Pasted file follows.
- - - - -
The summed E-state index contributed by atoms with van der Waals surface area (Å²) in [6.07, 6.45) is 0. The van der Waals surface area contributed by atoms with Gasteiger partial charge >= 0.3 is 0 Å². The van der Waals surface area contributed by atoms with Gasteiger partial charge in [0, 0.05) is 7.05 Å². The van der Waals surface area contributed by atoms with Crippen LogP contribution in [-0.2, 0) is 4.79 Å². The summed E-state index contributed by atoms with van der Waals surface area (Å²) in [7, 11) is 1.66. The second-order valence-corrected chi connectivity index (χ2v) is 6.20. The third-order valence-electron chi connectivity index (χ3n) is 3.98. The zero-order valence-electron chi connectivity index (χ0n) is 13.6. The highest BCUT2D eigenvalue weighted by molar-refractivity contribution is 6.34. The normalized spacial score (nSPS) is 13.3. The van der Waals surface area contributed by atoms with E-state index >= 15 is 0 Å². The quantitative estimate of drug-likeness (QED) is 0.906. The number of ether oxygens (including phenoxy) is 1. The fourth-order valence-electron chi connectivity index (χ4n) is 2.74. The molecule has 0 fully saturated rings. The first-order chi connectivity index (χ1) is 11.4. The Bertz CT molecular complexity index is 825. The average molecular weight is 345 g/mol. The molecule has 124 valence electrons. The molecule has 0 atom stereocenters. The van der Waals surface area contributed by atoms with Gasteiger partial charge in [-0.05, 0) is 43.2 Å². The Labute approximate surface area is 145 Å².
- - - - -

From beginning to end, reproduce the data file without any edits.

The summed E-state index contributed by atoms with van der Waals surface area (Å²) in [6.07, 6.45) is 0. The van der Waals surface area contributed by atoms with Gasteiger partial charge >= 0.3 is 0 Å². The van der Waals surface area contributed by atoms with Gasteiger partial charge in [0, 0.05) is 7.05 Å². The van der Waals surface area contributed by atoms with Crippen LogP contribution in [-0.2, 0) is 4.79 Å². The summed E-state index contributed by atoms with van der Waals surface area (Å²) in [7, 11) is 1.66. The second-order valence-corrected chi connectivity index (χ2v) is 6.20. The third-order valence-electron chi connectivity index (χ3n) is 3.98. The zero-order valence-electron chi connectivity index (χ0n) is 13.6. The highest BCUT2D eigenvalue weighted by molar-refractivity contribution is 6.34. The normalized spacial score (nSPS) is 13.3. The van der Waals surface area contributed by atoms with E-state index >= 15 is 0 Å². The quantitative estimate of drug-likeness (QED) is 0.906. The number of ether oxygens (including phenoxy) is 1. The fourth-order valence-electron chi connectivity index (χ4n) is 2.74. The molecule has 0 fully saturated rings. The first-order chi connectivity index (χ1) is 11.4. The Bertz CT molecular complexity index is 825. The average molecular weight is 345 g/mol. The molecule has 124 valence electrons. The molecule has 0 atom stereocenters. The van der Waals surface area contributed by atoms with Gasteiger partial charge in [-0.05, 0) is 43.2 Å². The Labute approximate surface area is 145 Å².